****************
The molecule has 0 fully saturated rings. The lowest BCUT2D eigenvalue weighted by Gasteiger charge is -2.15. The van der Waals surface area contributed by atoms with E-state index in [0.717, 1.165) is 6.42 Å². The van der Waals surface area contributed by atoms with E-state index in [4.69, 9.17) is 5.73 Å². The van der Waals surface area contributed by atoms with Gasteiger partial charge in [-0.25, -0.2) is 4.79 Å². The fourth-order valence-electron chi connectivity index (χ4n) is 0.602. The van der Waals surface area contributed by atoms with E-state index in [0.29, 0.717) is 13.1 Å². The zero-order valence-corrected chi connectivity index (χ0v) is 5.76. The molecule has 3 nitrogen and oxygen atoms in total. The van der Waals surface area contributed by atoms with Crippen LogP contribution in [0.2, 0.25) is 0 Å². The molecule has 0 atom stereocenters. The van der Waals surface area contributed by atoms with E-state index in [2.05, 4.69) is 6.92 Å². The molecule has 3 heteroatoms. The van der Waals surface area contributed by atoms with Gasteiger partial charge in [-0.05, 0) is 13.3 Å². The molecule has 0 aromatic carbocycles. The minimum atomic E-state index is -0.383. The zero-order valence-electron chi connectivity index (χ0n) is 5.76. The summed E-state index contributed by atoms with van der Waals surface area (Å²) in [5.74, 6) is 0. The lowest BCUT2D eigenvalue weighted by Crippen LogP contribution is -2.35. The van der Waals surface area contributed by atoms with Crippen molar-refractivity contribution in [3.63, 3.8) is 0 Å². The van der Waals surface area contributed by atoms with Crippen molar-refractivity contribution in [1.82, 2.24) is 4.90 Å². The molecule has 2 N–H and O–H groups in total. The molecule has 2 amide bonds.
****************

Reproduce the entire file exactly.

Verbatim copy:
The molecule has 0 fully saturated rings. The lowest BCUT2D eigenvalue weighted by Gasteiger charge is -2.15. The van der Waals surface area contributed by atoms with E-state index in [0.717, 1.165) is 6.42 Å². The van der Waals surface area contributed by atoms with E-state index in [4.69, 9.17) is 5.73 Å². The van der Waals surface area contributed by atoms with Gasteiger partial charge in [-0.25, -0.2) is 4.79 Å². The fourth-order valence-electron chi connectivity index (χ4n) is 0.602. The van der Waals surface area contributed by atoms with E-state index in [0.29, 0.717) is 13.1 Å². The zero-order valence-corrected chi connectivity index (χ0v) is 5.76. The molecule has 3 nitrogen and oxygen atoms in total. The van der Waals surface area contributed by atoms with Crippen LogP contribution in [0.2, 0.25) is 0 Å². The molecule has 0 atom stereocenters. The van der Waals surface area contributed by atoms with E-state index in [2.05, 4.69) is 6.92 Å². The molecule has 3 heteroatoms. The van der Waals surface area contributed by atoms with Gasteiger partial charge in [-0.05, 0) is 13.3 Å². The molecule has 0 aromatic carbocycles. The minimum atomic E-state index is -0.383. The zero-order valence-electron chi connectivity index (χ0n) is 5.76. The summed E-state index contributed by atoms with van der Waals surface area (Å²) in [5.74, 6) is 0. The lowest BCUT2D eigenvalue weighted by Crippen LogP contribution is -2.35. The van der Waals surface area contributed by atoms with Crippen molar-refractivity contribution in [3.63, 3.8) is 0 Å². The van der Waals surface area contributed by atoms with Crippen molar-refractivity contribution in [1.82, 2.24) is 4.90 Å². The molecule has 2 N–H and O–H groups in total. The molecule has 2 amide bonds.